Joined: Mon Mar 10, 2003 8:15 am Posts: 964 Location: Odenville,Alabama
I don't know about Texas, because most of it has high alkaline native soil. Liming materials are not really needed there.
However here in Alabama, we use dolomitic limestones, or wood ashes for calcium carbonate sources. Our native soil is mostly acidic clays.
No matter where you live, if you use tons of homemade slighly undone compost in your garden beds as a mulch, and you use lots of woody materials like pine needles or sawdust in your decomposing compost mix or compost piles like I do, it's not a bad idea to sprinkle a little lime on your garden beds when you plant veggies. It will help speed up the neutralization of the mild acidicity of the woody "browns" in the compost, thus helping release more of your nutrients to your plants and soil organisms faster than normal.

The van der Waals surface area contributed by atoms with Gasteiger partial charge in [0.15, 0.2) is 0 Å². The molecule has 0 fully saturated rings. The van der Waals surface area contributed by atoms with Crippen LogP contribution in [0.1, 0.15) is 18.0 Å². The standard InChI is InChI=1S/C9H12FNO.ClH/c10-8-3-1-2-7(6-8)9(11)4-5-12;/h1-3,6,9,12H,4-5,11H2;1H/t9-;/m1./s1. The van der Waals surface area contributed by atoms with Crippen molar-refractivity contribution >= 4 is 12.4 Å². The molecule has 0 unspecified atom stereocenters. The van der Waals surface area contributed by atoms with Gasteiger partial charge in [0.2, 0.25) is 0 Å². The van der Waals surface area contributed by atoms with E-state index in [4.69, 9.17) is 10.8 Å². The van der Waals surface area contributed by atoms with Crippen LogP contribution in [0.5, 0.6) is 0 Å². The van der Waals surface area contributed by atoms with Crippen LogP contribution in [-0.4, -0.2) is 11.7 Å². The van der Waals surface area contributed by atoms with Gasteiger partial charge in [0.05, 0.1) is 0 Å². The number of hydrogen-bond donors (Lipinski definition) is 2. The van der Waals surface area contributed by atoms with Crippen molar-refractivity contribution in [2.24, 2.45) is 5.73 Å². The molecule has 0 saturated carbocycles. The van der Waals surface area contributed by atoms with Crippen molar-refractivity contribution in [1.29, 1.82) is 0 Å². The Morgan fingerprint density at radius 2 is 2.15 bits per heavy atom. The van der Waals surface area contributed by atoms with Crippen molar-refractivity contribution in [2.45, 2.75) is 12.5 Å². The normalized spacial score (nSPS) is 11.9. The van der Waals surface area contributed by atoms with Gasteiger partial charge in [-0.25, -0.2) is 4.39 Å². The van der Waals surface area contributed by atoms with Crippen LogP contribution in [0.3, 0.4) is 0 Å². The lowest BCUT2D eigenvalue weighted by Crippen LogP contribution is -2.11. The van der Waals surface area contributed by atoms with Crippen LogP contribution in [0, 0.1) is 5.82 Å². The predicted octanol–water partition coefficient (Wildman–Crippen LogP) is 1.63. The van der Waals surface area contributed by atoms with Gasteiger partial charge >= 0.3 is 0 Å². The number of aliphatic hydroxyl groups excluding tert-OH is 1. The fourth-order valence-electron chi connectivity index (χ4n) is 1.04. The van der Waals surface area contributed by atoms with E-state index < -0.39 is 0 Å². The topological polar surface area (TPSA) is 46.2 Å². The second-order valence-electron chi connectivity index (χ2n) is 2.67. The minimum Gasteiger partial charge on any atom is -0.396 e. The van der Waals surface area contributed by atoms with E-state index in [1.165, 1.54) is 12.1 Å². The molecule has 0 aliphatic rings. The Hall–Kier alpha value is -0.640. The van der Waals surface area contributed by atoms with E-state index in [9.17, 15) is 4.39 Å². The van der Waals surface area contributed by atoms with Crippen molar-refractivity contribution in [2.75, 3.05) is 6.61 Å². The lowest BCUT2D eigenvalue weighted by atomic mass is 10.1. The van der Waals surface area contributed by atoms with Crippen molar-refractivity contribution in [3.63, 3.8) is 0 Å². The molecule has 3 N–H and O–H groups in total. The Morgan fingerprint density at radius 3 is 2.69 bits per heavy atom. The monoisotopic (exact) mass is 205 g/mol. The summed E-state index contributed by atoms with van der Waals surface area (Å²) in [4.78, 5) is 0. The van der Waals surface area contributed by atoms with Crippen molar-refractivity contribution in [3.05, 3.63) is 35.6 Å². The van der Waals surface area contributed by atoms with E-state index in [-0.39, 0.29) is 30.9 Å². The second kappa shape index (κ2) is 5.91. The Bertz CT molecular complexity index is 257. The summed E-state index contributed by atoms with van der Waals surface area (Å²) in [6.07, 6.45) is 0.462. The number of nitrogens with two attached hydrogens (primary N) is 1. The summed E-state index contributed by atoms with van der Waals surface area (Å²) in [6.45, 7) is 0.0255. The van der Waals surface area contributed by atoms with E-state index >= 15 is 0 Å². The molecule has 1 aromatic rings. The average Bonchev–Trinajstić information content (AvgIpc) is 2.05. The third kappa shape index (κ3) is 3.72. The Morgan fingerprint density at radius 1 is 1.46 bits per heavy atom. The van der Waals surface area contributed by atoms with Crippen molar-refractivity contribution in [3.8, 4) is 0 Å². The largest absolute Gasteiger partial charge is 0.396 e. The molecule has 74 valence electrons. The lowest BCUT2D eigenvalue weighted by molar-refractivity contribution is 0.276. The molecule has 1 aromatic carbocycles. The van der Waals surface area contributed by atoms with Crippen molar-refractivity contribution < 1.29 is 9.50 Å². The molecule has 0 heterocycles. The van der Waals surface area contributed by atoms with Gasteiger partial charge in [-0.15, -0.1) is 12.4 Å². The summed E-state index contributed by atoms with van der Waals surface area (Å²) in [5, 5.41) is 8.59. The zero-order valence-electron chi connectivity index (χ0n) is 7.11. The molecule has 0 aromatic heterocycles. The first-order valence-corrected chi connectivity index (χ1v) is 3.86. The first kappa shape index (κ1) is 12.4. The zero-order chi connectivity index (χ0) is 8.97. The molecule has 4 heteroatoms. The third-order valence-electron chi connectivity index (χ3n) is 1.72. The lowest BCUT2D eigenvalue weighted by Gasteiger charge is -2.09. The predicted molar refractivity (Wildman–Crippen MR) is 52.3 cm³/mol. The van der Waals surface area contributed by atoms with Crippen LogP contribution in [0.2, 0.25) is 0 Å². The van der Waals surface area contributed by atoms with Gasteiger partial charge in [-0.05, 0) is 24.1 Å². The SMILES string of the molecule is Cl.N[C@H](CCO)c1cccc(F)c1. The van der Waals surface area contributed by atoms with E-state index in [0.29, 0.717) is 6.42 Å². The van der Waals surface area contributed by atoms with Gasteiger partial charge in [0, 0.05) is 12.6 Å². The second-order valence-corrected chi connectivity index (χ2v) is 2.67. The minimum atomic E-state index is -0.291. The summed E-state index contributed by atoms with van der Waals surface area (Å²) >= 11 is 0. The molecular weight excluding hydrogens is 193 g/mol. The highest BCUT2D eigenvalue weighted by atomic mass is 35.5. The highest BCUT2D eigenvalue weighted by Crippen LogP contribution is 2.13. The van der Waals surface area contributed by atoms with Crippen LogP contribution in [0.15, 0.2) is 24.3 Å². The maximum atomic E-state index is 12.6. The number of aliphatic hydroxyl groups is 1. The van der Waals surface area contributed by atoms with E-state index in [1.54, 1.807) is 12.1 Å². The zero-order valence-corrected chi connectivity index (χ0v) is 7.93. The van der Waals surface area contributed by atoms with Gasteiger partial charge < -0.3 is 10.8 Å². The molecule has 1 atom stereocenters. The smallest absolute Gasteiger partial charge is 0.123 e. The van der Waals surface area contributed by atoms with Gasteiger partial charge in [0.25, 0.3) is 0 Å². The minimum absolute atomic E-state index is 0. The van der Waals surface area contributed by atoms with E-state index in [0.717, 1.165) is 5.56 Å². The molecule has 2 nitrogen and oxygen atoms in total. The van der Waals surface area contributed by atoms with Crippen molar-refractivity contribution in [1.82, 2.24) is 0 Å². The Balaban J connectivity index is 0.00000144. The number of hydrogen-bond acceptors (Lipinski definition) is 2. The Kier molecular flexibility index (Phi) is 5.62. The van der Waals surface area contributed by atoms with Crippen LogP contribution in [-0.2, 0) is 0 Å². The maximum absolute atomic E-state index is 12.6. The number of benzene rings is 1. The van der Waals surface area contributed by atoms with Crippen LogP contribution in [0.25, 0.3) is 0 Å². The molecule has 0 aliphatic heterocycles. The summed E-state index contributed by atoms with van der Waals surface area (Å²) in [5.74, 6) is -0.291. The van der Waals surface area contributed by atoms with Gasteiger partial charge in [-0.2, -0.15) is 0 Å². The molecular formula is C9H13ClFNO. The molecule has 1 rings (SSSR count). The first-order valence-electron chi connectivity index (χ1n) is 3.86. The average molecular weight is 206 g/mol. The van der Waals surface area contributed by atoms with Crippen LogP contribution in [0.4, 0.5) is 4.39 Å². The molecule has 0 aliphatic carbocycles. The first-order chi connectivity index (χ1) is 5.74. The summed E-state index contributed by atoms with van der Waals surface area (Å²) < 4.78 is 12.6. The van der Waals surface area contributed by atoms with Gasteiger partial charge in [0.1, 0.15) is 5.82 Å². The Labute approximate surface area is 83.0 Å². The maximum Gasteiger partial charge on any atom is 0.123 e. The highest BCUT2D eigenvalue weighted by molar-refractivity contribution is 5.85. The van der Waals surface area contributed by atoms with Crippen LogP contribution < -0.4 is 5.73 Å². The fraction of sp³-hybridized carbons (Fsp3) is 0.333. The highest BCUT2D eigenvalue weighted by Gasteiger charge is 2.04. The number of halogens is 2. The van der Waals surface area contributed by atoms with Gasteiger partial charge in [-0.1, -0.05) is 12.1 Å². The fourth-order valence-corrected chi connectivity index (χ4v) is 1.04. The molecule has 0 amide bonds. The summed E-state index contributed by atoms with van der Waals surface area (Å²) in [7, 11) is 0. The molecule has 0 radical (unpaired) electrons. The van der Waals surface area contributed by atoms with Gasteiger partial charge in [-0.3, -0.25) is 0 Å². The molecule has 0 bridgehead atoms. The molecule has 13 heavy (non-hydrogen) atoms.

The humus and aerobic microbes in any form of decomposing compost will eventually balance and buffer the local soil pH around your growing plants anyway.
Just keep feeding the soil microherd all the proteins and carbohydrates you can based on your budget or gardening style.
_________________ The entire Kingdom of God can be totally explained as an Organic Garden (Mark 4:26)
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